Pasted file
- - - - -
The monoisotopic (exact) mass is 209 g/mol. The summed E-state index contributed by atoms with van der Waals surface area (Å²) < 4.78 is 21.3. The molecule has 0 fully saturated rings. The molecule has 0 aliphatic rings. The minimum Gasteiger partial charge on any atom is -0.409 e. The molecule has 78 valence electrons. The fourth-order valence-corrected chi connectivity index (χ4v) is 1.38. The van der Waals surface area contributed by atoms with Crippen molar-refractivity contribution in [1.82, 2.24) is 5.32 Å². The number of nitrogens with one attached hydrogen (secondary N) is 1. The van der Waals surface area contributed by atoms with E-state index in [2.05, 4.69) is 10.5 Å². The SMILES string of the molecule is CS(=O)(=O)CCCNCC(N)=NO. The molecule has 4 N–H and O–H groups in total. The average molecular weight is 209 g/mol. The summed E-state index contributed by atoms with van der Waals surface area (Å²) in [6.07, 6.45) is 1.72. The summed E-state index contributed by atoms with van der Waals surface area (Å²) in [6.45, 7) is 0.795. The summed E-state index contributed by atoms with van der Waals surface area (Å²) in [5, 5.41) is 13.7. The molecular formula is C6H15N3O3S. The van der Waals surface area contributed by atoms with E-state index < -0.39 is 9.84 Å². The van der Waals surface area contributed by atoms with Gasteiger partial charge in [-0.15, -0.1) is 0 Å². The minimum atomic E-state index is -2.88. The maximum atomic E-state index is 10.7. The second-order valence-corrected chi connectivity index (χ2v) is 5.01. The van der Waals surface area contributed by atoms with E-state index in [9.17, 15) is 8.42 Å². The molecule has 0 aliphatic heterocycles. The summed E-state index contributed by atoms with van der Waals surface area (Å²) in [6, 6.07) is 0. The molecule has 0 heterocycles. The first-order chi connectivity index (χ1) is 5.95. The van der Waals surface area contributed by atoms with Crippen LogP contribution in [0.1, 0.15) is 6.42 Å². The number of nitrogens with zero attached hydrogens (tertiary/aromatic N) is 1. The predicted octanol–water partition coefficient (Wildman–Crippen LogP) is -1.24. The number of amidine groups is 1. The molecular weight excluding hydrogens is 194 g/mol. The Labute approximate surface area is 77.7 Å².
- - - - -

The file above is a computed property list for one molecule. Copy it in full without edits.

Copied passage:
The monoisotopic (exact) mass is 209 g/mol. The summed E-state index contributed by atoms with van der Waals surface area (Å²) < 4.78 is 21.3. The molecule has 0 fully saturated rings. The molecule has 0 aliphatic rings. The minimum Gasteiger partial charge on any atom is -0.409 e. The molecule has 78 valence electrons. The fourth-order valence-corrected chi connectivity index (χ4v) is 1.38. The van der Waals surface area contributed by atoms with Crippen molar-refractivity contribution in [1.82, 2.24) is 5.32 Å². The number of nitrogens with one attached hydrogen (secondary N) is 1. The van der Waals surface area contributed by atoms with E-state index in [2.05, 4.69) is 10.5 Å². The SMILES string of the molecule is CS(=O)(=O)CCCNCC(N)=NO. The molecule has 4 N–H and O–H groups in total. The average molecular weight is 209 g/mol. The summed E-state index contributed by atoms with van der Waals surface area (Å²) in [6.07, 6.45) is 1.72. The summed E-state index contributed by atoms with van der Waals surface area (Å²) in [6.45, 7) is 0.795. The summed E-state index contributed by atoms with van der Waals surface area (Å²) in [5, 5.41) is 13.7. The molecular formula is C6H15N3O3S. The van der Waals surface area contributed by atoms with E-state index < -0.39 is 9.84 Å². The van der Waals surface area contributed by atoms with Gasteiger partial charge in [-0.15, -0.1) is 0 Å². The minimum atomic E-state index is -2.88. The maximum atomic E-state index is 10.7. The second-order valence-corrected chi connectivity index (χ2v) is 5.01. The van der Waals surface area contributed by atoms with E-state index in [9.17, 15) is 8.42 Å². The molecule has 0 aliphatic heterocycles. The summed E-state index contributed by atoms with van der Waals surface area (Å²) in [6, 6.07) is 0. The molecule has 0 heterocycles. The first-order chi connectivity index (χ1) is 5.95. The van der Waals surface area contributed by atoms with Crippen LogP contribution in [0.1, 0.15) is 6.42 Å². The number of nitrogens with zero attached hydrogens (tertiary/aromatic N) is 1. The predicted octanol–water partition coefficient (Wildman–Crippen LogP) is -1.24. The number of amidine groups is 1. The molecular weight excluding hydrogens is 194 g/mol. The Labute approximate surface area is 77.7 Å².